Prof. Mitrea has coached high school students for math competitions and has organized the AMC and the Great Plains Mathematics League competitions. She has developed courses and recruitment models for attracting and preparing middle grade math teachers. She has developed curricular materials for teacher training and implementedthem in a sequence of three summer institutes for Missouri teachers.

In this project Prof. Mitrea serves as a member of the management team and math instructor.

Deborah Hanuscin, co-Principal Investigator

Deborah Hanuscin, Assistant Professor of Learning, Teaching and Curriculum, is currently the Bess Schooling Professor of Elementary Education, jointly appointed in the Department of Learning, Teaching, & Curriculum and Department of Physics & Astronomy at the University of Missouri, Columbia. She obtained her Ph.D. in Curriculum & Instruction with an emphasis in Physics Education from Indiana University in 2004.

Prof. Hanuscin’s research interests focus on teacher learning, with particular regard to scientific literacy and the ways teachers portray science in the classroom. She has received numerous awards, both as a classroom teacher and university faculty member. Most recently she received the Provost’s Outstanding Junior Faculty Teaching Award and was named Outstanding Undergraduate Faculty Instructor in the MU College of Education.

Prior to coming to MU, Prof. Hanuscin was a classroom teacher and informal science educator. She has been involved in teacher professional development since 1996, and currently directs the MU QUEST Program for K-6 teachers, a content-focused professional development institute that includes an outreach program for elementary-age students.

In this project Prof. Hanuscin serves as a member of the management team, curriculum revision team, advisory board, district liaison committee, research team chair, and leadership instructor.

James Spain, Senior Personnel

James Spain is Professor of Dairy Nutrition and Vice-Provost for Undergraduate Studies at the University of Missouri. He received a B.S. from North Carolina State University and M.S. and Ph.D. degrees from Virginia Tech. He has been at MU since 1990.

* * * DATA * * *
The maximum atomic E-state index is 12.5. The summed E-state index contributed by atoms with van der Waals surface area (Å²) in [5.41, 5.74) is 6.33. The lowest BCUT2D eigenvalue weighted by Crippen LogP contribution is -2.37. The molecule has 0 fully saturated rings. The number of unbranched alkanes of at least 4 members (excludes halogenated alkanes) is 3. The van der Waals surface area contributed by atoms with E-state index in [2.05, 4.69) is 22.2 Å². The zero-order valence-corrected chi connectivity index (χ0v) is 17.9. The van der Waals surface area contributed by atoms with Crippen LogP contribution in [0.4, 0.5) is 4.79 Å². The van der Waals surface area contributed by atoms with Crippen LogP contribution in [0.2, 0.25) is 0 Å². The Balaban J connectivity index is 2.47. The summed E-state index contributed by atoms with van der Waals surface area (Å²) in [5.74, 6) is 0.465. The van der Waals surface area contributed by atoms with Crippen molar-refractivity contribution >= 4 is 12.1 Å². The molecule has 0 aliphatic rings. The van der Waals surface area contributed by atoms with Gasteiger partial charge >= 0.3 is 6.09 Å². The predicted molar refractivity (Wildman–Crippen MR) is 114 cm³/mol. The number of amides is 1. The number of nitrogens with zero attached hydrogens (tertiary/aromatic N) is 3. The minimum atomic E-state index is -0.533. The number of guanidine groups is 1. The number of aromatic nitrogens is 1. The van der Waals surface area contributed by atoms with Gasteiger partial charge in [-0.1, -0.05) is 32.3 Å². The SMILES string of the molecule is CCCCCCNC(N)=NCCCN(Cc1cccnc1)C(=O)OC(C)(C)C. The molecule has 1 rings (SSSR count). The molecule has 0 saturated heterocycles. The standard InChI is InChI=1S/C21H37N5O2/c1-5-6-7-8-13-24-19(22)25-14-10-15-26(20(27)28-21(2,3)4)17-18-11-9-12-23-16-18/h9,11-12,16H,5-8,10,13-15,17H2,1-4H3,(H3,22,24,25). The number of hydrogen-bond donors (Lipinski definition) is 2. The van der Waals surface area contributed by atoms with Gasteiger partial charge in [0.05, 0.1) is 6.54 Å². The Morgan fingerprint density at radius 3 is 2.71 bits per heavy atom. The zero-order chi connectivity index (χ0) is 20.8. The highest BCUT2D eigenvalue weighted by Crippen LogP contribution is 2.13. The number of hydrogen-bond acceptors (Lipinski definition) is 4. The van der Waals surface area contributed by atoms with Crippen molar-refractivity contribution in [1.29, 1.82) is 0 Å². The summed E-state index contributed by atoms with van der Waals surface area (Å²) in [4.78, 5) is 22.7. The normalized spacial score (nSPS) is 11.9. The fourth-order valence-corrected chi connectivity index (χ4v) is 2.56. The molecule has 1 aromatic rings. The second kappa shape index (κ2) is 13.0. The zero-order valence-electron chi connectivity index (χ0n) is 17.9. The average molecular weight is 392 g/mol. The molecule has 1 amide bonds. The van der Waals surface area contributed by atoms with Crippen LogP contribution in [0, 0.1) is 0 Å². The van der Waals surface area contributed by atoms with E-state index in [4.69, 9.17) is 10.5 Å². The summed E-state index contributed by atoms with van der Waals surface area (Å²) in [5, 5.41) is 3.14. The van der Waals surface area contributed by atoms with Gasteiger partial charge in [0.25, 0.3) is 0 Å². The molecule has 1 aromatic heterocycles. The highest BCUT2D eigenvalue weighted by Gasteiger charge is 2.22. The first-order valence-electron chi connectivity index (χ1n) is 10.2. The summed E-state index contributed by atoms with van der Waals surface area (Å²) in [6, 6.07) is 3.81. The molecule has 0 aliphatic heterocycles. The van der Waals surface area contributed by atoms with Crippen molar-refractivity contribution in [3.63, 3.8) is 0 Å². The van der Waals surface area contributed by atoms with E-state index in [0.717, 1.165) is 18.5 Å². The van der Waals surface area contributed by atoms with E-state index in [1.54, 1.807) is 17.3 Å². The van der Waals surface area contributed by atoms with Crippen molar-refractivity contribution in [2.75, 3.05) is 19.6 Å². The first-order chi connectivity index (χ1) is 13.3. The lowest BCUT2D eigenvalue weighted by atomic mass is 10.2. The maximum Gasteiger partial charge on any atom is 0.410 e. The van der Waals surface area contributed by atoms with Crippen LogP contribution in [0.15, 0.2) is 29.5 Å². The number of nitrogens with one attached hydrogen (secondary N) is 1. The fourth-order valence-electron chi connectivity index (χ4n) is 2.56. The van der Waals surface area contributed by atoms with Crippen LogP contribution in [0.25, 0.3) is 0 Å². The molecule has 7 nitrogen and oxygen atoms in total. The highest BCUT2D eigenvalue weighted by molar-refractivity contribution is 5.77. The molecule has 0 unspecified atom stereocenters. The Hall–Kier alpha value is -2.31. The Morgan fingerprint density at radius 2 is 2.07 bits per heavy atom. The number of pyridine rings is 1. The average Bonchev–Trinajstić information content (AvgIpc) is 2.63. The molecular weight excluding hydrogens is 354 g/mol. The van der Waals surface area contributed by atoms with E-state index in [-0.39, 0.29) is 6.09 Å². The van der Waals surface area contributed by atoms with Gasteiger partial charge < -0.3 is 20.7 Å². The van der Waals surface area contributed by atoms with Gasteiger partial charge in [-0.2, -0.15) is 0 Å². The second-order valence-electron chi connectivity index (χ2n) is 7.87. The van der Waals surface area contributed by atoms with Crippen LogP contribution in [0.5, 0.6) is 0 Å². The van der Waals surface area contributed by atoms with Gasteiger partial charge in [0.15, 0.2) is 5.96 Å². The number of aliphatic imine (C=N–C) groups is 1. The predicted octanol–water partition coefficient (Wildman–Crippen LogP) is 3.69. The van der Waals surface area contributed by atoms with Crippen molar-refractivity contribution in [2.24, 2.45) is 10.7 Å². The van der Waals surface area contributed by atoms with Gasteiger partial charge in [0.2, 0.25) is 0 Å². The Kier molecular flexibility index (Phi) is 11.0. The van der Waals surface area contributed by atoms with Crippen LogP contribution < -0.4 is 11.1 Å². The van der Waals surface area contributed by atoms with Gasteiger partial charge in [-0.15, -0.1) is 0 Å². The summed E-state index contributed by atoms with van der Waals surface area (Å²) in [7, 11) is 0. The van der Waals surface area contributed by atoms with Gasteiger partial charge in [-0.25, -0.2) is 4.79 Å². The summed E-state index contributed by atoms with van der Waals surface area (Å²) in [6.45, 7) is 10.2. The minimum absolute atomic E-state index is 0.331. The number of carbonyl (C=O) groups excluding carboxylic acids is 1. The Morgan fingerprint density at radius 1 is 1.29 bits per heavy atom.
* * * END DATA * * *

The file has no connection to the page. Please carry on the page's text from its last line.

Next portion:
Prof. Spain’s research interests focus on interactions between nutrients and the environment on lactation and reproduction of dairy cattle. He has a keen interest in teaching and advising MU students. He has been involved in several MU-wide activities such as Summer Welcome, Learning Community Teams and undergraduate research projects. He has served as faculty advisor for several Clubs, including the Block and Bridle Club, CAFNR Student Council, QEBH and the Kappa Delta Sorority.

Prof. Spain has received several awards for teaching and advising, including the Green Chalk Award in 1996, William T. Kemper Fellowship for Teaching Excellence in 2001 and Governor’s Award for Excellence in Teaching in 2002.

In this project Prof. Spain serves as chair of the advisory board and a member of the management team.

Sunder Balasubramanian, Senior Personnel

Sunder Balsubramanian is Assistant Professor of Physics at Lincoln University, Jefferson City. He obtained a B.Sc. in Physics from Madurai Kamaraj University, Madurai,

India, in 1991 and an M.E. in Computer Science from the Indian Institute of Science, Bangalore, India, in 1995. He then obtained a Ph.D. from Purdue University in Physics in 2003. After two years of post-doctoral work at the University of Missouri, Columbia, he joined Lincoln University as an assistant professor of physics.

Prof. Balasubramanian’s research is in sensor development and in biomedical imaging. He is the Director of the Adaptive Optics and the Nanophotonics Laboratory at Lincoln University and is currently focusing on developing novel laseracoustic detection platforms to defeat Improvised Explosive Devices (IEDs) and on hormone detection in small ruminants.

Prof. Balasubramanian has always been interested in teaching and adopting novel teaching methodologies in the classroom. He is currently leading Lincoln University’s efforts in transforming all introductory physics courses into an inquiry/activity based learning environment. He is also interested in mentoring high-school students in research projects to expose them to frontier areas of science and technology. He has a student fromJefferson City currently building a coherent-domain imaging system to look at cells.